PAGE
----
The scientific goal of Wittgenstein Centre’s research is to significantly advance the global frontier in modelling and understanding the drivers and consequences of changing population structures around the world – past, present and likely future. We explicitly address multiple dimensions of population structures that go beyond the conventional analysis by age and sex. Substantively, we focus particularly on the roles of human capital formation and global population ageing and on the interactions of these trends with the social, economic and natural environment. We use the rich methodological toolbox of demography and in particular the methods of multi-dimensional population dynamics for quantitatively addressing the “quality dimension” of changing human populations.
As shown in the Chart, the research of WIC can be structured into four broad research themes that together form a coherent and comprehensive research agenda. These four themes focus on human capital formation and depletion, on modelling population dynamics, and on studying the interactions with the social, economic and natural environment. This focus on human capital is based on the broader understanding of demography as studying the changing size and composition of populations (definition according to IUSSP, the International Union for the Scientific Study of Population) notably by important sources of heterogeneity that go beyond the conventional age and sex. It applies the methods of multi-dimensional population dynamics (developed in and around IIASA in the 1970s) and gives special attention to education, health and labour force participation as constituents of human capital.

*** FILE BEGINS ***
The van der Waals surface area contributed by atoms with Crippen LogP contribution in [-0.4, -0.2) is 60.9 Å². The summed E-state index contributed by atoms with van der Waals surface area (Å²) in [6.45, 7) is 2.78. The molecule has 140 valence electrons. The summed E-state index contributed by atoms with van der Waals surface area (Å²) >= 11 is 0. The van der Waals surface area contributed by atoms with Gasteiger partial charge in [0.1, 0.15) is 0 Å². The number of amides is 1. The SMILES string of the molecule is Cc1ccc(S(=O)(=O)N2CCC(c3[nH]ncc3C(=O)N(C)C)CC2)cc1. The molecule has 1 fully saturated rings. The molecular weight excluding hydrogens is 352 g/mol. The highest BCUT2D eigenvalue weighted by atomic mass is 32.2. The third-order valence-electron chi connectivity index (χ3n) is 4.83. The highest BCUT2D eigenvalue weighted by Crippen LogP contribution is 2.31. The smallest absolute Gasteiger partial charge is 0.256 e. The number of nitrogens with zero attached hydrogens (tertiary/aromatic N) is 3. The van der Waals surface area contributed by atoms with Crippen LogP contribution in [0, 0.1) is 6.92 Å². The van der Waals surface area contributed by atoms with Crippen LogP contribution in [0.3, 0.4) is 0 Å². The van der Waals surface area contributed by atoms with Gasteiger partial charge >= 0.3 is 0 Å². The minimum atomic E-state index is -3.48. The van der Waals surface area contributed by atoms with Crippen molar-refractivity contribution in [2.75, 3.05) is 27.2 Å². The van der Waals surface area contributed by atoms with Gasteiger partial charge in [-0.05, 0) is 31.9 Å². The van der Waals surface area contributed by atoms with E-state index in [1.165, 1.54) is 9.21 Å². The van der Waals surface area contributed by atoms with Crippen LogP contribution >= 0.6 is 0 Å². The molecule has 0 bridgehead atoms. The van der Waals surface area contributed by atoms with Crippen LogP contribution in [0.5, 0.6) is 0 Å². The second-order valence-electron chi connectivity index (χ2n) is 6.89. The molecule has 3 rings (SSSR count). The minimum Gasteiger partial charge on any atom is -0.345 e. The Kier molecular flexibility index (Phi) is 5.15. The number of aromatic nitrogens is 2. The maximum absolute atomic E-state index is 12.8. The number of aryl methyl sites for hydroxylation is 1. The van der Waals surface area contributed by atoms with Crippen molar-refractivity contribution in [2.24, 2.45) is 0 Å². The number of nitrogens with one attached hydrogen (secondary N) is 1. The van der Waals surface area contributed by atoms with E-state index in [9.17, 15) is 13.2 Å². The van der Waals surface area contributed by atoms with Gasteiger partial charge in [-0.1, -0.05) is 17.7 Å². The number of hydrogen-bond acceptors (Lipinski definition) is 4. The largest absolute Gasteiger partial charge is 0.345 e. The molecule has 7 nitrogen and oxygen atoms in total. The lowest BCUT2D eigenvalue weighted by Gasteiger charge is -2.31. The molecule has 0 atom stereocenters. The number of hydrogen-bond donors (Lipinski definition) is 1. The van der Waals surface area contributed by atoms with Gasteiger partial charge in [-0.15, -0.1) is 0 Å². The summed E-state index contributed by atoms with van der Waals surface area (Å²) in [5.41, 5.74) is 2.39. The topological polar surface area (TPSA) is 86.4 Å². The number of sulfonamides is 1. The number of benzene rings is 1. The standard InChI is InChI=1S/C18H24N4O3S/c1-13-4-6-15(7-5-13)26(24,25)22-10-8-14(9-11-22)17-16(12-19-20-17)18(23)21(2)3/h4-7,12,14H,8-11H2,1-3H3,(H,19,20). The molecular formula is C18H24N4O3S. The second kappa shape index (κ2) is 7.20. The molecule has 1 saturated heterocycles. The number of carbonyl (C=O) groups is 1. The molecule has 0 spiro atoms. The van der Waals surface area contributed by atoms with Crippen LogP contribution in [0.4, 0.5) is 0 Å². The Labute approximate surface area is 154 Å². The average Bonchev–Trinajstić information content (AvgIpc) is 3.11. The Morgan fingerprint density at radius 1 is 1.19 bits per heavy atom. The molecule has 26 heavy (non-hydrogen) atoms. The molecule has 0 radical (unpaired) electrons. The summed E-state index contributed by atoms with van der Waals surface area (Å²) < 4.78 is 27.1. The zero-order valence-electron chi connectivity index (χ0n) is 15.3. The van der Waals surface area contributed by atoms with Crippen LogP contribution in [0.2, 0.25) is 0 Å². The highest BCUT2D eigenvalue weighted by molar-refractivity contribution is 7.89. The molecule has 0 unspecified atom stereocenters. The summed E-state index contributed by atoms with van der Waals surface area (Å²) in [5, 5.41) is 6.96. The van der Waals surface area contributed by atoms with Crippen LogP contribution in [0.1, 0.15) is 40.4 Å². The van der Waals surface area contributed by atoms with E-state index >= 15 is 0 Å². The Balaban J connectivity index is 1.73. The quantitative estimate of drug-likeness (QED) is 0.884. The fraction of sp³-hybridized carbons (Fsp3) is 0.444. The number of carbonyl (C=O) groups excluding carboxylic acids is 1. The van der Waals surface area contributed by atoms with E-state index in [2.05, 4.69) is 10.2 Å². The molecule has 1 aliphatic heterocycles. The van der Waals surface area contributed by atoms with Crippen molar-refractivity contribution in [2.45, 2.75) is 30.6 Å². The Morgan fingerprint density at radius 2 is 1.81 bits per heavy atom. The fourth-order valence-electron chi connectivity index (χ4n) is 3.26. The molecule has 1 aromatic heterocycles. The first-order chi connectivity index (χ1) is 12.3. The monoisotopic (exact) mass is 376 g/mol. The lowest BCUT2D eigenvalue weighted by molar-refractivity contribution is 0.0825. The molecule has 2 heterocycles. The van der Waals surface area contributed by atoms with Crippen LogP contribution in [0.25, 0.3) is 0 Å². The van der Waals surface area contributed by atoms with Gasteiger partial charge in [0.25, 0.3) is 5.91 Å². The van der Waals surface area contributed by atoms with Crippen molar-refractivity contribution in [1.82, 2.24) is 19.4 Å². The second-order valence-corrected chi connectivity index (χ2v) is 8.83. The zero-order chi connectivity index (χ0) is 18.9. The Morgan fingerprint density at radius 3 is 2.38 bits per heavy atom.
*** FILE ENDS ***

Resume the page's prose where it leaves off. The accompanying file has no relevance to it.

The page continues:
The Wittgenstein Centre aspires to be a world leader in the advancement of demographic methods and their application to the analysis of human capital and population dynamics. In assessing the effects of these forces on long-term human well-being, we combine scientific excellence in a multidisciplinary context with relevance to a global audience. It is a collaboration among the Austrian Academy of Sciences (ÖAW), the International Institute for Applied Systems Analysis (IIASA) and the University of Vienna.